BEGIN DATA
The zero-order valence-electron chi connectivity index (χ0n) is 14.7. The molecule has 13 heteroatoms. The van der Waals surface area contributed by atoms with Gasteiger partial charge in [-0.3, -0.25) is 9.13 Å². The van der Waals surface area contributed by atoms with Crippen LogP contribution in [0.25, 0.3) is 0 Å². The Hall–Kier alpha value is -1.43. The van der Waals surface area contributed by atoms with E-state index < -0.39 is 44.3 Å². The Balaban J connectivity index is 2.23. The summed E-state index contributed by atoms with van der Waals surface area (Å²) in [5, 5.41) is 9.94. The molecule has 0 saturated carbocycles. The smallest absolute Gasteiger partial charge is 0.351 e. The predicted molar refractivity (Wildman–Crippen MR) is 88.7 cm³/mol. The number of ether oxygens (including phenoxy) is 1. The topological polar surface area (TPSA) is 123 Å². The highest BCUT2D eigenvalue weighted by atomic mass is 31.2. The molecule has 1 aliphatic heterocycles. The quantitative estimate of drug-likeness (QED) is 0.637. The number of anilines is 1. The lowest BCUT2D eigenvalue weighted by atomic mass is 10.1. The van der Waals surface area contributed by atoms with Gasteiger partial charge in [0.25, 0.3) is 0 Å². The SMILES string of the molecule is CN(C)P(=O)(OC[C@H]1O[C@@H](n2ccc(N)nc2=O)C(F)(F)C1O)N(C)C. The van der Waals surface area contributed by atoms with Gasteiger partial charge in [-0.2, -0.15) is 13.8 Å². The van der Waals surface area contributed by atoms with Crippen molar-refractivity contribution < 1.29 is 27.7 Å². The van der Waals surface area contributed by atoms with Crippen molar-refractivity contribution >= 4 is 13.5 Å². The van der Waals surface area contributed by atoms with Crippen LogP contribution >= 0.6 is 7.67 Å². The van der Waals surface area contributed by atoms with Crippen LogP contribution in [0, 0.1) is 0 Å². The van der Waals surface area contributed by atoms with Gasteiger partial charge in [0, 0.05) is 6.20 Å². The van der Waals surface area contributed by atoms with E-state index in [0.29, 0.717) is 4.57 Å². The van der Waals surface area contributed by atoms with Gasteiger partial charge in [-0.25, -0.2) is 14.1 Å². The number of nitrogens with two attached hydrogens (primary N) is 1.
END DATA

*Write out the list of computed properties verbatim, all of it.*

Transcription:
The zero-order valence-electron chi connectivity index (χ0n) is 14.7. The molecule has 13 heteroatoms. The van der Waals surface area contributed by atoms with Gasteiger partial charge in [-0.3, -0.25) is 9.13 Å². The van der Waals surface area contributed by atoms with Crippen LogP contribution in [0.25, 0.3) is 0 Å². The Hall–Kier alpha value is -1.43. The van der Waals surface area contributed by atoms with E-state index < -0.39 is 44.3 Å². The Balaban J connectivity index is 2.23. The summed E-state index contributed by atoms with van der Waals surface area (Å²) in [5, 5.41) is 9.94. The molecule has 0 saturated carbocycles. The smallest absolute Gasteiger partial charge is 0.351 e. The predicted molar refractivity (Wildman–Crippen MR) is 88.7 cm³/mol. The number of ether oxygens (including phenoxy) is 1. The topological polar surface area (TPSA) is 123 Å². The highest BCUT2D eigenvalue weighted by atomic mass is 31.2. The molecule has 1 aliphatic heterocycles. The quantitative estimate of drug-likeness (QED) is 0.637. The number of anilines is 1. The lowest BCUT2D eigenvalue weighted by atomic mass is 10.1. The van der Waals surface area contributed by atoms with Gasteiger partial charge in [0.25, 0.3) is 0 Å². The SMILES string of the molecule is CN(C)P(=O)(OC[C@H]1O[C@@H](n2ccc(N)nc2=O)C(F)(F)C1O)N(C)C. The van der Waals surface area contributed by atoms with Gasteiger partial charge in [-0.2, -0.15) is 13.8 Å². The van der Waals surface area contributed by atoms with Crippen molar-refractivity contribution < 1.29 is 27.7 Å². The van der Waals surface area contributed by atoms with Crippen molar-refractivity contribution >= 4 is 13.5 Å². The van der Waals surface area contributed by atoms with Crippen LogP contribution >= 0.6 is 7.67 Å². The van der Waals surface area contributed by atoms with Crippen LogP contribution in [0, 0.1) is 0 Å². The van der Waals surface area contributed by atoms with Gasteiger partial charge in [0, 0.05) is 6.20 Å². The van der Waals surface area contributed by atoms with E-state index in [0.29, 0.717) is 4.57 Å². The van der Waals surface area contributed by atoms with Gasteiger partial charge in [-0.25, -0.2) is 14.1 Å². The number of nitrogens with two attached hydrogens (primary N) is 1.